VLE... we are using Moodle, but my library has withdrew its own page/course from there years ago. Instead, everything is on open access, www.nwhc.ac.uk/library. There are pros and cons to that; on balance, we chose to concentrate on building the website. However, we are making a lot of effort to help tutors to link the library resources (e.g. ebooks) to their Moodle pages. We can't reach all the tutors equally and many don't use VLE at all, but the number of good examples has been growing. In our latest annual report (http://nwhclibrary.wordpress.com/2014/08/22/new-annual-report/), the work with pop music tutors is highlighted. I often create reading lists on our LMS and link, or help tutors to link, them to their Moodle courses. For example, a reading list for one of HE course units. This works particularly well with Access to HE and HE programmes where each unit requires a range of resources... Basically, same as universities do - a reading list per unit.

Also, we provide tutors with URLs to either the resources itself (e.g. ebooks), or their LMS records (books, DVDs, streamed video) with instructions on how to upload it onto Moodle. When we receive a new resource, the tutor who requested it, receives an email notifying of the acquisition, as well as the instructions on how to link it to Moodle. Where resources are linked to VLE, they are used far better: tutors place them in the most appropriate unit and students trust their tutors' recommendations.

We’ve been promoting (i.e. chasing tutors, catching them in the library and talking to them etc.) a scanning service; it’s hard work as the concept is pretty unknown in FE, but we scanned about 20 chapters and articles last year – a good start.

Over the years, my focus has been shifting from new tools (we tried lots – QR-codes, blogs, Facebook, Twitter, online chats, iTunesU etc.) and promoting resources (publicity) to simplifying the ways tutors could communicate to the library and get from us what they want; to simpler and better structured ways for library resources to appear in the places where students are anyway, e.g. Moodle. That means, fewer posters, but more emails to tutors. It works! I believe FE students are quite particular: they are very reluctant (and have not been given skills) to leave the tightly defined learning spaces: they may use what the tutors suggests, but hardly anything else. Therefore, it’s important that the library resources come to students; realistically speaking, it doesn’t make sense to expect them to pro-actively look for the library resources. Therefore, competent cataloguing is of such paramount importance: it makes linking catalogue data to Moodle or its re-use in online reading lists so much easier. The web presence is hugely important too – students do look for library information online. Recently, I had less time for new toys and gimmicks (they are fun, no doubts). Instead, improving the ways of how we communicate to the users – both how we listen to and talk to them - had a strong impact on the service quality and certainly kept us all, library professionals, on our toes.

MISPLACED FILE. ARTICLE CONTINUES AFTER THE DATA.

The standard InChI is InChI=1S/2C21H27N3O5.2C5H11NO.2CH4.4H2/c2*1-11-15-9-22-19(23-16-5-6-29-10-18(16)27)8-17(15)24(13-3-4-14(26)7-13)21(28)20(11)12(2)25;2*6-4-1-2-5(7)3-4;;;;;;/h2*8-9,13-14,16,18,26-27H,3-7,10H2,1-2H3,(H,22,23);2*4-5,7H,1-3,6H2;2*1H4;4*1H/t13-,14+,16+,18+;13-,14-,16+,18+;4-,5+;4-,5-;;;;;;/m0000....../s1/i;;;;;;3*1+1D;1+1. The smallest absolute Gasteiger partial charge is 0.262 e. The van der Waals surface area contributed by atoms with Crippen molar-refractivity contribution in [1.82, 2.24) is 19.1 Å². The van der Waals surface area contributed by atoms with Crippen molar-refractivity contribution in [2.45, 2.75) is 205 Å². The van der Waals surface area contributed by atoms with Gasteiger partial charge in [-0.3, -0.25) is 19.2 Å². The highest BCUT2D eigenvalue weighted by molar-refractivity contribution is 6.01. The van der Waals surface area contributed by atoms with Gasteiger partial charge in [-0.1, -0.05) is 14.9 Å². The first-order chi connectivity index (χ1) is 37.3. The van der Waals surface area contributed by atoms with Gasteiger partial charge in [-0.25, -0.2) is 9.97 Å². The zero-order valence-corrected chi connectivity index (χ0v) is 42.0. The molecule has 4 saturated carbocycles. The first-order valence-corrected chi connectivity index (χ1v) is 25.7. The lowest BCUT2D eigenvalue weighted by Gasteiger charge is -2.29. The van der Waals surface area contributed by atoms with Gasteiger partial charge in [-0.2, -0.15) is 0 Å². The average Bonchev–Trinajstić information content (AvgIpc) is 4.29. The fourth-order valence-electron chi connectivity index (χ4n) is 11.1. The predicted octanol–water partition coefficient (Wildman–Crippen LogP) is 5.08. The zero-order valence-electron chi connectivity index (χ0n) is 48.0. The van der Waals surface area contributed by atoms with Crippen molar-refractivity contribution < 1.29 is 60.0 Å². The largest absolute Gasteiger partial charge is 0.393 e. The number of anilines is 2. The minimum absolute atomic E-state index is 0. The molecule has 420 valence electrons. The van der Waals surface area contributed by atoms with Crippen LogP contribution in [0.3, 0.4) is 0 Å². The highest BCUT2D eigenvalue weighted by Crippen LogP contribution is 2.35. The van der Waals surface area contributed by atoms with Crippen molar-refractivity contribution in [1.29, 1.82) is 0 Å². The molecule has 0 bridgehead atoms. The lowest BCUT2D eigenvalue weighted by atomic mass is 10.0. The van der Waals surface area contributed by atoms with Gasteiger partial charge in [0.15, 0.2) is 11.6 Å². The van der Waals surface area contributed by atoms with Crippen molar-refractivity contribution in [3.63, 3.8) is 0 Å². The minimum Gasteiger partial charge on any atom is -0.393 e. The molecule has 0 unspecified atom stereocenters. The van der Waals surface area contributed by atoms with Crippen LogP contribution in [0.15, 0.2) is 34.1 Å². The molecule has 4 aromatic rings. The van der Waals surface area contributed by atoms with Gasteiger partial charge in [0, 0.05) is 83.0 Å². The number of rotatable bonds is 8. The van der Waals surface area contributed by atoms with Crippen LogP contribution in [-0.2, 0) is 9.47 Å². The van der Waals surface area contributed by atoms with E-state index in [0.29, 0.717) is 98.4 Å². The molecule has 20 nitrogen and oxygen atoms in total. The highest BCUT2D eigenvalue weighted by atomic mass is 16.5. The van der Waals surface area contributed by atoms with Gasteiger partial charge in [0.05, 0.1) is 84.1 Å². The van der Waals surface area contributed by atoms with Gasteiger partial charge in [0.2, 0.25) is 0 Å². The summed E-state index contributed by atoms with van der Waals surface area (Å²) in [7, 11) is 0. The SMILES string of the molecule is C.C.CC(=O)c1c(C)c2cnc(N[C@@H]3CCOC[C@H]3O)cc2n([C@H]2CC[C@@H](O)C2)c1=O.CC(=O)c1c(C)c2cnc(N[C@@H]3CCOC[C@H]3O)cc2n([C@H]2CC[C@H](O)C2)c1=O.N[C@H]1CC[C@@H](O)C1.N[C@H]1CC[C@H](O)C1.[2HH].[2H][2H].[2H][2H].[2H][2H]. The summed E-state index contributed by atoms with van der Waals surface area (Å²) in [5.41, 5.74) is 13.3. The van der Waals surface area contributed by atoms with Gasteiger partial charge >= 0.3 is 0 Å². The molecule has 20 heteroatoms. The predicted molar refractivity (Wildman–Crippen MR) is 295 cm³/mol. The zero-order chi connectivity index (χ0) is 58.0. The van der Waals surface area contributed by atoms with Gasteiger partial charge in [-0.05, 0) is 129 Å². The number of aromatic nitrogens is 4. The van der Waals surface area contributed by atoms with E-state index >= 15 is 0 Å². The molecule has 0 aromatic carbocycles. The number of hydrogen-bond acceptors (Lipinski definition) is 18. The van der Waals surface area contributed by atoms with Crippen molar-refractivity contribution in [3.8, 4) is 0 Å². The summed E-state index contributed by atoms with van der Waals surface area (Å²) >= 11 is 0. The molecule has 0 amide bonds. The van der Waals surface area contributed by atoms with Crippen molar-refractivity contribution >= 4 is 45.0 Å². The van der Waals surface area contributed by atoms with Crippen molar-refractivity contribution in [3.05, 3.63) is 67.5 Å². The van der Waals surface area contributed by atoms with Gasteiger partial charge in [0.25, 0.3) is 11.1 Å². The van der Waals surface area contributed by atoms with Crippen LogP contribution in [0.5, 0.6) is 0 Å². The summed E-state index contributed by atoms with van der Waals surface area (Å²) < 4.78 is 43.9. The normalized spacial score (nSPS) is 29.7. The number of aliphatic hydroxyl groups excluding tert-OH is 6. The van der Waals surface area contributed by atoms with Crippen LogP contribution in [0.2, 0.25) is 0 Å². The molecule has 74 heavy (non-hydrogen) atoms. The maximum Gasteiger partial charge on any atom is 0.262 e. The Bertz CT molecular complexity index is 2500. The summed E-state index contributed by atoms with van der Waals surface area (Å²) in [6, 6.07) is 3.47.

So, if I had another chance to develop and improve a college library service, I’d start with staff and their skills (systems, user education, acquisitions and cataloguing are important and skills-involved areas); info/digital literacy training – calling them tutorials as tutors would know what that means; building partnerships in every area possible – even for tiny projects – and writing about that (blog, Twitter, emails, staff bulletin); making it as easy as possible for tutors to get from the library what they want, but also chasing them for committing to using the resources the library spends the money and effort for. The stronger our partnerships with tutors are, the better we’ll understand their students and more engagement you’ll get from everyone.